Source: Action in Teacher Education, Vol. 31 no. 3, p. 41-55. Fall 2009.
(Reviewed by the Portal Team)
Within the current high-stakes accountability context, student achievement data have become a central focus for instructional decisions given that teachers are held accountable for student performance. Furthermore, as response to intervention is implemented nationwide to identify and monitor students with disabilities, teachers will be required to use student data and become effective instructional decision makers who tailor instruction to meet the academic needs of all students.
The purpose of this study is to understand the qualitatively different ways that current practicing teachers are using data to inform instruction.
Nine teachers were selected from a representative sample of elementary schools that participate in university's collaborative professional development school (PDS) partnership.
These teachers vary in their level of experience (from 3 to 22 years) and in their understanding of data use.
The nine teachers were from four diverse school contexts that varied in their readiness for data use and data support within the school cultures. These schools were classified based on low, moderate, and high levels of school support around the use of data.
Semi-structured interview was conducted with each of the nine teachers. The authors identified common categories related to teachers' ways of experiencing data, by exploring the way that teachers conceive of and use data to inform instruction. Then, the themes were linked to form conceptions that represented the commonality across responses.
As a result, the authors identified six conceptions of how teachers use data to inform instructional decision making.
These conceptions were:
1. Data Use Requires Ongoing Attention to Multiple Sources of Data
2. Data Use Focuses Teachers on Individual Students' Needs
3. Data Use Creates a Sense of Urgency and Serves as a Catalyst for Action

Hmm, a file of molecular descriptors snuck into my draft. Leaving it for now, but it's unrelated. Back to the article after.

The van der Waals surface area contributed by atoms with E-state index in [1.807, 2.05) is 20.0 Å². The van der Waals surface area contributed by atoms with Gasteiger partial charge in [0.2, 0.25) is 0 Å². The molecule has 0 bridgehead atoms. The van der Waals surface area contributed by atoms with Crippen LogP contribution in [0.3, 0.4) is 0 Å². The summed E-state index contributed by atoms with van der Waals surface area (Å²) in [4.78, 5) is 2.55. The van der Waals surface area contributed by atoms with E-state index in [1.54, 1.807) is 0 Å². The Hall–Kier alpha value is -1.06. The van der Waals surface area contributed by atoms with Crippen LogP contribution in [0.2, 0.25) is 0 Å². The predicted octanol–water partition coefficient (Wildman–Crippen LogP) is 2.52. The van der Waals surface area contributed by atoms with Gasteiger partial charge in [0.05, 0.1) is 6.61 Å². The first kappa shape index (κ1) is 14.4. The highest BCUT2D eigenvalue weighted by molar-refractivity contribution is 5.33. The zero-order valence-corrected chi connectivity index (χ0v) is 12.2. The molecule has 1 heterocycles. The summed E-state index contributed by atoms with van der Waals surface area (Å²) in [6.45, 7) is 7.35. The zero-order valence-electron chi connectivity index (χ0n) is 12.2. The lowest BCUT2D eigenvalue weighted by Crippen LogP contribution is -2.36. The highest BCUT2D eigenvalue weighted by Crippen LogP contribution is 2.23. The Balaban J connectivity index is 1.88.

4. Data Use Leads to Changes in Professional Practice
5. Data Use Requires Sophisticated Professional Knowledge
6. Data Use Requires a Culture of Support
Connecting the Conceptions: A Ladder of Data Use
Findings from teacher interviews are presented through the image of a ladder representing the stages that teachers experience as they engage in data usage to inform their instructional decision making.
To begin using data to inform instruction, teachers engage in ongoing attention to multiple sources of data. Attention to these multiple sources of data supports the teachers' focus on the individual needs of students. As teachers begin to focus on their individual students and see their different needs, a sense of urgency develops, serving as a catalyst for action. Finally, the most sophisticated act of using data is to actually use data in a way that leads to action and changes in professional practice.
These findings have implications for teacher educators and school-based practitioners alike in better supporting the professional development of preservice and in-service teachers for this data-driven context of schools.
Teacher educators need to utilize this data ladder to guide curriculum as well as develop meaningful field experiences so that preservice teachers are ready to enter their own classrooms with high levels of data literacy.
School contexts, and school leaders in particular, need to utilize the ladder of data use as well as support in-service teachers as they navigate the context of high-stakes accountability.